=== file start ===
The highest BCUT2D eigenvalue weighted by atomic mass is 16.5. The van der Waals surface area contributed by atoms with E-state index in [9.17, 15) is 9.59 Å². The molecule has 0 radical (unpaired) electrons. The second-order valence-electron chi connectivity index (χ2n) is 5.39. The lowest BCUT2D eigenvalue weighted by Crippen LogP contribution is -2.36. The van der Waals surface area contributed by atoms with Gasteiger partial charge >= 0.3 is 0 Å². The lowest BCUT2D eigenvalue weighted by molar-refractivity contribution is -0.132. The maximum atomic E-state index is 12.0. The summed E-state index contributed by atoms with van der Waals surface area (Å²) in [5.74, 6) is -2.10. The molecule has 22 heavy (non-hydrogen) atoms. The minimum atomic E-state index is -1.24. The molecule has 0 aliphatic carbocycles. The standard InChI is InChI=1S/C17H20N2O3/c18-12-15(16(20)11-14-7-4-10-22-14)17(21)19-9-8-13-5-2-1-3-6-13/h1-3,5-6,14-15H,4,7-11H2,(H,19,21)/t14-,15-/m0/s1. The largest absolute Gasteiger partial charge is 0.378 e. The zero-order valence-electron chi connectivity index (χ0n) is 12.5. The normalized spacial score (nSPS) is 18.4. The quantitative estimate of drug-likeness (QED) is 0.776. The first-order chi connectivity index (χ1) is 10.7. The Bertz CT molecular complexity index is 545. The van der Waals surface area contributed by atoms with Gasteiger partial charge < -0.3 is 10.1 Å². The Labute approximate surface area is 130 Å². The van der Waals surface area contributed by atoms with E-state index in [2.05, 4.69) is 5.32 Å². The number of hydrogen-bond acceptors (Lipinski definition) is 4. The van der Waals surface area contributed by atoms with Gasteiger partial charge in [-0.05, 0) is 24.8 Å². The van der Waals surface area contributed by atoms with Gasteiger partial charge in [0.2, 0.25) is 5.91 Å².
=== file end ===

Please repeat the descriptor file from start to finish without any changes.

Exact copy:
The highest BCUT2D eigenvalue weighted by atomic mass is 16.5. The van der Waals surface area contributed by atoms with E-state index in [9.17, 15) is 9.59 Å². The molecule has 0 radical (unpaired) electrons. The second-order valence-electron chi connectivity index (χ2n) is 5.39. The lowest BCUT2D eigenvalue weighted by Crippen LogP contribution is -2.36. The van der Waals surface area contributed by atoms with Gasteiger partial charge >= 0.3 is 0 Å². The lowest BCUT2D eigenvalue weighted by molar-refractivity contribution is -0.132. The maximum atomic E-state index is 12.0. The summed E-state index contributed by atoms with van der Waals surface area (Å²) in [5.74, 6) is -2.10. The molecule has 22 heavy (non-hydrogen) atoms. The minimum atomic E-state index is -1.24. The molecule has 0 aliphatic carbocycles. The standard InChI is InChI=1S/C17H20N2O3/c18-12-15(16(20)11-14-7-4-10-22-14)17(21)19-9-8-13-5-2-1-3-6-13/h1-3,5-6,14-15H,4,7-11H2,(H,19,21)/t14-,15-/m0/s1. The largest absolute Gasteiger partial charge is 0.378 e. The zero-order valence-electron chi connectivity index (χ0n) is 12.5. The normalized spacial score (nSPS) is 18.4. The quantitative estimate of drug-likeness (QED) is 0.776. The first-order chi connectivity index (χ1) is 10.7. The Bertz CT molecular complexity index is 545. The van der Waals surface area contributed by atoms with Gasteiger partial charge < -0.3 is 10.1 Å². The Labute approximate surface area is 130 Å². The van der Waals surface area contributed by atoms with E-state index in [2.05, 4.69) is 5.32 Å². The number of hydrogen-bond acceptors (Lipinski definition) is 4. The van der Waals surface area contributed by atoms with Gasteiger partial charge in [-0.05, 0) is 24.8 Å². The van der Waals surface area contributed by atoms with Gasteiger partial charge in [0.2, 0.25) is 5.91 Å².